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Mortgage Guarantee Scheme - your questions answered

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So you’ve got a 5% deposit and you’re tempted by the government’s new mortgage guarantee scheme? But how does it work and are you even eligible? Greg Cunnington, our Director of Lender Relationships and New Homes, answers your questions.

Since my last article we have now seen the return of mortgages for buyers with a 5% deposit. A number of these deals area available through the new government Mortgage Guarantee Scheme, which was launched to bring back options for buyers with a 5% deposit.

It would seem people have many questions around the scheme so I am dedicating this month’s column to answering as many of them as possible.

What exactly is the Mortgage Guarantee Scheme?

The Mortgage Guarantee Scheme is essentially a government insurance policy which gives protection to mortgage lenders who offer 95% LTV mortgages, against the risks associated with possible future house-price declines.

This gives mortgage lenders confidence to lend to buyers with a 5% deposit. This has seen mortgage products return to the market to help buyers with a 5% deposit.

This scheme is very similar to the Help to Buy 2 scheme (not to be confused with the Help to Buy equity scheme) that was in place between 2013 and 2016.

When are these mortgages available?

These products are available now.

In fact the scheme began on 19 April, and so several lenders have had mortgage products available from that date.

The announcement of its launch back in the Budget in March gave confidence to some mortgage lenders to introduce products for buyers with a 5% deposit without using the scheme. So mortgages have in fact been available since late March for low-deposit buyers from a few other lenders.

Who is eligible to use the scheme?

It is designed to help those buying a main residence. As such, the mortgage products are eligible for home movers as well as first-time buyers buying a new main residence.

The scheme cannot be used for second or holiday home applications, buy-to-let applications or if the purchase is to be in the name of a limited company (it must be in individual names).

What is the maximum purchase price?

The maximum purchase price of the scheme is set at £600,000. The maximum mortgage amount you could borrow would therefore be £570,000.

However, you should be careful here as most of the lenders that currently offer mortgage products via the scheme have set a maximum loan amount of £500,000 whilst they gently return to lending at this level.

Also, some of the lenders have a lower maximum loan amount available on flats (one lender as low as £270,000).

This highlights why it is so important that you are speaking to an intermediary with access to all of the lenders available.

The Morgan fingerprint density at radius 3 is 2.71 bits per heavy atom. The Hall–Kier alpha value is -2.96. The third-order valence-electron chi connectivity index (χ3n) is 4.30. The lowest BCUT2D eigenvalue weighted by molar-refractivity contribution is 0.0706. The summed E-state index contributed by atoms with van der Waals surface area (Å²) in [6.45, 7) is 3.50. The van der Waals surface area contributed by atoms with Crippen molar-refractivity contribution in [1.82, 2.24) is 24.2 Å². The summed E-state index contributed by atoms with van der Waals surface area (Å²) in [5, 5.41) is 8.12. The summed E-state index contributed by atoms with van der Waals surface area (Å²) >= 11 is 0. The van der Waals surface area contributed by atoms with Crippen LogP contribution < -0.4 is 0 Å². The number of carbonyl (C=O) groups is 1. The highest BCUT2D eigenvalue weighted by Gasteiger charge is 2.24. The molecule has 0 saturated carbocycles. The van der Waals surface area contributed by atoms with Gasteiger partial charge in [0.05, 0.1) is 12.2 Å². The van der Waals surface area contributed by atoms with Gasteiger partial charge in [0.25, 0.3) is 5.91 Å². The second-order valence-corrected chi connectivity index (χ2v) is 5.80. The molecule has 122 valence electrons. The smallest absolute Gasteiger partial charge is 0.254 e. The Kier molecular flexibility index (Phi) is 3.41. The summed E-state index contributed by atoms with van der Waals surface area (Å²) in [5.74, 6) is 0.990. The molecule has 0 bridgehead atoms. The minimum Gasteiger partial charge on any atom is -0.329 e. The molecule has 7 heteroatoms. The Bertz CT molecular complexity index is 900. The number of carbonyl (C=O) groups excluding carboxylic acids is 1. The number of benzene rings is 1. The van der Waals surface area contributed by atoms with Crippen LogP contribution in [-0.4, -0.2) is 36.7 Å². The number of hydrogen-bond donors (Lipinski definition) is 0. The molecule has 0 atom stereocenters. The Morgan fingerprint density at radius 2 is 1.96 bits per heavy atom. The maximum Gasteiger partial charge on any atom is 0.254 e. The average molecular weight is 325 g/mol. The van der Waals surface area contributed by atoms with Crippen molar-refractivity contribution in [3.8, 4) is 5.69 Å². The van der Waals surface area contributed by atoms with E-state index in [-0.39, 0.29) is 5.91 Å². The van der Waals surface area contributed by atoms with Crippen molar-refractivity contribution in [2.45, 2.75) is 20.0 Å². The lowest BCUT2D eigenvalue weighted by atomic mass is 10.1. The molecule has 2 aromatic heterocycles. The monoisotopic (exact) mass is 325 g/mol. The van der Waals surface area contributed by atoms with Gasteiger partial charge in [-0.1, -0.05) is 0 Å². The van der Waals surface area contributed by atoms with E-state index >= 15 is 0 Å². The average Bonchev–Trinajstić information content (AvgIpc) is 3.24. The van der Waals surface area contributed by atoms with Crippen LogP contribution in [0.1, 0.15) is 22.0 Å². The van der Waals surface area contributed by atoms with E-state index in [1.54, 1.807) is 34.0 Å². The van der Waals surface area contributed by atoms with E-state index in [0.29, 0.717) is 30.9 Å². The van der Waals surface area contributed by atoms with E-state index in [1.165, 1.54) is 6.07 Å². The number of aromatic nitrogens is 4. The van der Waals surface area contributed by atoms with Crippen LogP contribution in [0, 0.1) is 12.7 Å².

We can navigate these options to ensure the most appropriate lender and mortgage product is found for your circumstances.

Also remember there are now lots of options with a 5% deposit from lenders not using the scheme, some of which can be used to purchase up to £600,000 on flats.

Which mortgage lenders are supporting the scheme?

Several major mortgage lenders have launched mortgage products on this scheme. These include Lloyds, NatWest, Barclays, Santander and HSBC who committed to launch with the scheme and have products available now, with Virgin Money expected to follow soon.

The number of lenders offering mortgage products for those with a 5% deposit without the scheme also continues to increase.

Lenders here include Accord Mortgages, Coventry Building Society, Skipton Building Society, Bank of Ireland, Atom Bank, Leeds Building Society, TSB, Metro, Buckinghamshire Building Society and Saffron Building Society.

The sheer number of options here highlights why you need to be speaking to a mortgage intermediary to ensure you have access to the best solution out there for your circumstances.

You can check out the best deals available right now via our website.

What criteria must I meet to meet to be eligible?

There are a couple of other eligibility criteria points that have to be met by either the client or mortgage lender to use the Mortgage Guarantee Scheme. Your application will need to tick the following boxes:

- The mortgage applied for must be between 91% and 95% of the property’s purchase price

- The property being purchased must be in the UK

- The mortgage has to be on a capital repayment basis

- The lender has to offer a five-year fixed rate option to clients (shorter fixed rates are also available)

- The mortgage must begin within the scheme dates – which is currently set to be in place until December 2022

Can I buy a new build property using the scheme?

Currently no lenders are offering Mortgage Guarantee Scheme products on new build property. The government has left this to the individual lenders discretion, so we may see some lenders allow this in the coming months, but there are no options here at the moment.

This is because most lenders on the scheme currently require a 15% to 25% deposit for new build property applications, so they do not want to jump to accepting these with a 5% deposit yet.